By Jeff Samsel

No matter what species you fish for and the kinds of waters you fish, paying attention to details can help you better assess the situation and figure out the mood of the fish. Be intentionally observant and make adjustments based on what you see, and you’ll catch more fish.

Here are 10 things to pay attention to while you are fishing ....

1. Water Behind your Lure – If fish are occasionally following your lure back but not striking, you probably are quite close with what you are doing. Alter your retrieve just a bit or try a different size or color of the same lure.

2. Water Behind Fish – Any time you reel in a fish and see followers, you are in a good area, and the fish are competing for food. Make more casts to the same spot and use aggressive presentations.

3. Water Color – Water color could be the subject of a how-to fishing book because it affects how fish feed, relate to cover and much more and therefore is behind many decisions. As you fish, though, watch especially for water color changes or for color lines, like where a wave-swept bank creates a band of dirty water that the fish might use as cover.

4. Water Temperature – Much like water color this is a huge subject. If you’re in a boat and have a temperature probe on your electronics, be especially aware of temperatures changing through the day or differences in specific areas. These can have a major impact on the behavior of the fish, especially in the heat of the summer or during the coldest part of winter.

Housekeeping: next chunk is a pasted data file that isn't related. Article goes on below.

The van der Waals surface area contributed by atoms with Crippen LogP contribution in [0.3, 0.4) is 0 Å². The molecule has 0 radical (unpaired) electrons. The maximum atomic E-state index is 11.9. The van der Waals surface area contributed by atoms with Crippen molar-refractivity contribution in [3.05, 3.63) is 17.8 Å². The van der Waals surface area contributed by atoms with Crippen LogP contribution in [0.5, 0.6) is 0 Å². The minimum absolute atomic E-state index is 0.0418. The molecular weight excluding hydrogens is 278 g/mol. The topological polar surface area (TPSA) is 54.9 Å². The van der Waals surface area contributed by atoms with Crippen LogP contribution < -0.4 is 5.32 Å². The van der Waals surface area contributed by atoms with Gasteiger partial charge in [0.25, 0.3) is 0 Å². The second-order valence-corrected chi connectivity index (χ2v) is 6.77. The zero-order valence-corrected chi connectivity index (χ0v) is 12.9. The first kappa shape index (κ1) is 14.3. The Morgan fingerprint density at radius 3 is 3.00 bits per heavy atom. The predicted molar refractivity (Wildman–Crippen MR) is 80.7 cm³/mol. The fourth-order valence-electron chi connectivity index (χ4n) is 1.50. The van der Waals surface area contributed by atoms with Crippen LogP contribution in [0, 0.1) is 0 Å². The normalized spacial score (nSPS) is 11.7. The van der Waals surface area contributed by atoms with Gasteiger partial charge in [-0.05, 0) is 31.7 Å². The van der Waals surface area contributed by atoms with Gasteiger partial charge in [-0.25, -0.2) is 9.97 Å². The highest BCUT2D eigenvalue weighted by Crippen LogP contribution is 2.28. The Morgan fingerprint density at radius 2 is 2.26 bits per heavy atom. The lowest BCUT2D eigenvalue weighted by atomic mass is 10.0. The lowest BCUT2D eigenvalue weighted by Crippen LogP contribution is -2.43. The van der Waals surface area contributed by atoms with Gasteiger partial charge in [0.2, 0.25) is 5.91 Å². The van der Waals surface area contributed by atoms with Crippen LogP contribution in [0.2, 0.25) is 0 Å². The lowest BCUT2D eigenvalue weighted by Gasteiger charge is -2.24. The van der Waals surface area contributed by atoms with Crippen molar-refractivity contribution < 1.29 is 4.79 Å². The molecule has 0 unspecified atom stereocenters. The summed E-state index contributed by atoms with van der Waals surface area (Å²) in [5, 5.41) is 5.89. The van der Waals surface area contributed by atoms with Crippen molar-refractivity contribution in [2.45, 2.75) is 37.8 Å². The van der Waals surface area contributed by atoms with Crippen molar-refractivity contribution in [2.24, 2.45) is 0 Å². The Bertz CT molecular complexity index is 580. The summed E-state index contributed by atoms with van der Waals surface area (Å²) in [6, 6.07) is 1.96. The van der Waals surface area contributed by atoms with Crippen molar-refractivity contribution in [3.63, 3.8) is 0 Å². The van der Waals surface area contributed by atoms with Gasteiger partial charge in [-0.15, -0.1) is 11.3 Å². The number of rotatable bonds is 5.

5. Weather – Again, take extra careful note of shifts in weather conditions and how those affect activity and think about adjustments you might need to make. Also note the direction of the wind and how that might affect the positioning of the fish.

6. Visible Forage – This might seem too obvious, but it’s too often overlooked. If you can see baitfish, insects, frogs or other likely forage, take note of their size, shape color and behavior.

7. Birds – Forage related, if you see gulls, herons, kingfishers or other birds that eat baitfish, take note, especially if the gulls are circling and diving or the predatory birds are in full fishing mode.

8. How Fish are Hooked – If every fish you catch has taken the lure deep, they like exactly what you are doing it how you are doing it. Don’t change anything. If you’re missing fish and the few you catch are barely hooked, try slowing the presentation or making other subtle changes.

9. Bite Situation – Any time a fish bites, note as many details as possible. How was the lure moving? Was there something distinctive about the shore or bottom make-up? If trolling, had you just turned the boat? What’s different about the spot than others you have fished? The list could go on and on.

10. Your Buddy – Finally, don’t let pride get in the way. If whoever you are fishing with is catching them and you aren’t, be willing to change lures or colors or maybe the size of your weight. If your gear is totally the same, watch to see if there are little presentation details that might be making a difference. If all else fails, ask questions.